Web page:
"A Late Aubade". “A Late Aubade” Richard Wilbur What is an “aubade”? Robert Herrick’s “To the Virgins, To Make Much of Time” 17th Century Poetry To access slides, click on text above. “A Late Aubade”. It's almost noon, you say? If so, Time flies, and I need not rehearse
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"A Late Aubade"
“A Late Aubade”
It's almost noon, you say? If so,
Time flies, and I need not rehearse
The rosebuds-theme of centuries of verse.
If you must go,
Wait for a while, then slip downstairs
And bring us up some chilled white wine,
And some blue cheese, and crackers, and some fine
You could be sitting now in a carrel
Turning some liver-spotted page,
Or rising in an elevator-cage
Toward Ladies' Apparel.
You could be planting a raucous bed
Of salvia, in rubber gloves,
Or lunching through a screed of someone's loves
With pitying head,
Or making some unhappy setter
Heel, or listening to a bleak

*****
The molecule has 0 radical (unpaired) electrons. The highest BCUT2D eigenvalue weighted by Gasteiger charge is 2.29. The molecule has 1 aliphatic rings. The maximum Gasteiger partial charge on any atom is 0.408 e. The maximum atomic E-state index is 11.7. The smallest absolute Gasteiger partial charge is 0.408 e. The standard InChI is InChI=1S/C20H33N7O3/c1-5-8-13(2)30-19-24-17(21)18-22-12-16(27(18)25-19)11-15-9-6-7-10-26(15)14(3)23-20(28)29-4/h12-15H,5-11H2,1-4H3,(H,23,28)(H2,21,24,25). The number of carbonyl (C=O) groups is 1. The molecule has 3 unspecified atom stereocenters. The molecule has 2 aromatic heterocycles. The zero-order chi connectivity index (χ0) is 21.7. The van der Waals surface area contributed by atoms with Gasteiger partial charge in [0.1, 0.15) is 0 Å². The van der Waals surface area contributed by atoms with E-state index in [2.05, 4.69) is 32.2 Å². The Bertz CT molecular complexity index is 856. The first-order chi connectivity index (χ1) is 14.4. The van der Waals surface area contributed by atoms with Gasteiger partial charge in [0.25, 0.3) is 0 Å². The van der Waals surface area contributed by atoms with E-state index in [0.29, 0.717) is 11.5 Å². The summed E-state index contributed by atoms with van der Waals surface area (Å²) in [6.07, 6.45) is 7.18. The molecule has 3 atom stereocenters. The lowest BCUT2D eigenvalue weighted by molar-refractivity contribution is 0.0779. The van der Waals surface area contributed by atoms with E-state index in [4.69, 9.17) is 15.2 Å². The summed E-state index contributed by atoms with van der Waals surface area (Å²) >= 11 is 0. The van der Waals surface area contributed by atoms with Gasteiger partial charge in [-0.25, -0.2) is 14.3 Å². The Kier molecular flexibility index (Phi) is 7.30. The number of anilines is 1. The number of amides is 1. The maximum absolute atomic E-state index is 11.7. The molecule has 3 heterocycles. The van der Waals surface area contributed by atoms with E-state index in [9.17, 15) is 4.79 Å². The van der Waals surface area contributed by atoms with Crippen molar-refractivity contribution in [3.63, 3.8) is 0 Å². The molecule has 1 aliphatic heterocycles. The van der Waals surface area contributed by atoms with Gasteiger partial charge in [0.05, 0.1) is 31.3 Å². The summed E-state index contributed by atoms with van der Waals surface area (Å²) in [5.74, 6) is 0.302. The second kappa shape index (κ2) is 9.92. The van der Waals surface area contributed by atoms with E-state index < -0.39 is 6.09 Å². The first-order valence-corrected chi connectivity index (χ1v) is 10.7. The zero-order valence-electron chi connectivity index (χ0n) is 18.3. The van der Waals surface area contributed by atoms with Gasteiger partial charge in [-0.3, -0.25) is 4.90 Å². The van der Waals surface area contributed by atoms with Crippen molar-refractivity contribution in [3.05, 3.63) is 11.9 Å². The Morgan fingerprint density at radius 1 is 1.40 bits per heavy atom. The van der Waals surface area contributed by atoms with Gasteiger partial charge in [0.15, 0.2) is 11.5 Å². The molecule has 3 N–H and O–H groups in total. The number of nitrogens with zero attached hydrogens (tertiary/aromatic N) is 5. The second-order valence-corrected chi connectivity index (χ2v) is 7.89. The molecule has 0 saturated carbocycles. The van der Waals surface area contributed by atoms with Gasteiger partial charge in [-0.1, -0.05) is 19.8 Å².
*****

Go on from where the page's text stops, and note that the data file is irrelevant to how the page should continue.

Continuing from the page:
lecture on Schoenberg's serial technique.
Isn't this better?
Think of all the time you are not
Wasting, and would not care to waste,
Such things, thank God, not being to your taste.
Think what a lot
Of time, by woman's reckoning,
You've saved, and so may spend on this,
You who had rather lie in bed and kiss
What is an “aubade”?
According to Dictionary.com, an “aubade” is:
1. A song or instrumental composition concerning, accompanying, or evoking daybreak.
2. A poem or song of or about lovers separating at dawn.
Image borrowed from: http://www.agora.crosemont.qc.ca/dphilo/intradoc/phi102/images102/aubade.jpg
“To the Virgins, To Make Much of Time”
Gather ye rosebuds while ye may, Old time is still a-flying : And this same flower that smiles to-day To-morrow will be dying.The glorious lamp of heaven, the sun, The higher he's a-getting,The sooner will his race be run, And nearer he's to setting.That age is best which is the first, When youth and blood are warmer ; But being spent, the worse, and worst Times still succeed the former.Then be not coy, but use your time, And while ye may go marry : For having lost but once your prime You may for ever tarry.
Image borrowed from:
17th Century Poetry
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